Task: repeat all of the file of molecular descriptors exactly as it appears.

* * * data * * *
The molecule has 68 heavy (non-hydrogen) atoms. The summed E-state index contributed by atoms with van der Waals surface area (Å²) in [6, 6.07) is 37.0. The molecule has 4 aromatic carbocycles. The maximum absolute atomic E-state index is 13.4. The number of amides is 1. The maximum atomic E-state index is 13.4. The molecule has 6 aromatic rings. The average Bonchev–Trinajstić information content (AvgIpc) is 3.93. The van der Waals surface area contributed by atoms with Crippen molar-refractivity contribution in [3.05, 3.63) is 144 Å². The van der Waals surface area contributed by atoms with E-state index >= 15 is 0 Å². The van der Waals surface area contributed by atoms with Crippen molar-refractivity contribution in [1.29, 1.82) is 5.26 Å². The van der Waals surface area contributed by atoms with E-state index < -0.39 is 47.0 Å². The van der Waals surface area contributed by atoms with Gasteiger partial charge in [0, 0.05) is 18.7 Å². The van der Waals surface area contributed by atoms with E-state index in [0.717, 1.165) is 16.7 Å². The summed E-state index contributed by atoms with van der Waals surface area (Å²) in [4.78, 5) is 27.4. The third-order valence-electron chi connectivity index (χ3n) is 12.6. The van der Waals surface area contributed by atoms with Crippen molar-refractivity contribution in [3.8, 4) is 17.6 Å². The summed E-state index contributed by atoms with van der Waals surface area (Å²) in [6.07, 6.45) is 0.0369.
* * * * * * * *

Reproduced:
The molecule has 68 heavy (non-hydrogen) atoms. The summed E-state index contributed by atoms with van der Waals surface area (Å²) in [6, 6.07) is 37.0. The molecule has 4 aromatic carbocycles. The maximum absolute atomic E-state index is 13.4. The number of amides is 1. The maximum atomic E-state index is 13.4. The molecule has 6 aromatic rings. The average Bonchev–Trinajstić information content (AvgIpc) is 3.93. The van der Waals surface area contributed by atoms with Crippen molar-refractivity contribution in [3.05, 3.63) is 144 Å². The van der Waals surface area contributed by atoms with E-state index >= 15 is 0 Å². The van der Waals surface area contributed by atoms with Crippen molar-refractivity contribution in [1.29, 1.82) is 5.26 Å². The van der Waals surface area contributed by atoms with E-state index < -0.39 is 47.0 Å². The van der Waals surface area contributed by atoms with Gasteiger partial charge in [0, 0.05) is 18.7 Å². The van der Waals surface area contributed by atoms with E-state index in [0.717, 1.165) is 16.7 Å². The summed E-state index contributed by atoms with van der Waals surface area (Å²) in [4.78, 5) is 27.4. The third-order valence-electron chi connectivity index (χ3n) is 12.6. The van der Waals surface area contributed by atoms with Crippen molar-refractivity contribution in [3.8, 4) is 17.6 Å². The summed E-state index contributed by atoms with van der Waals surface area (Å²) in [6.07, 6.45) is 0.0369.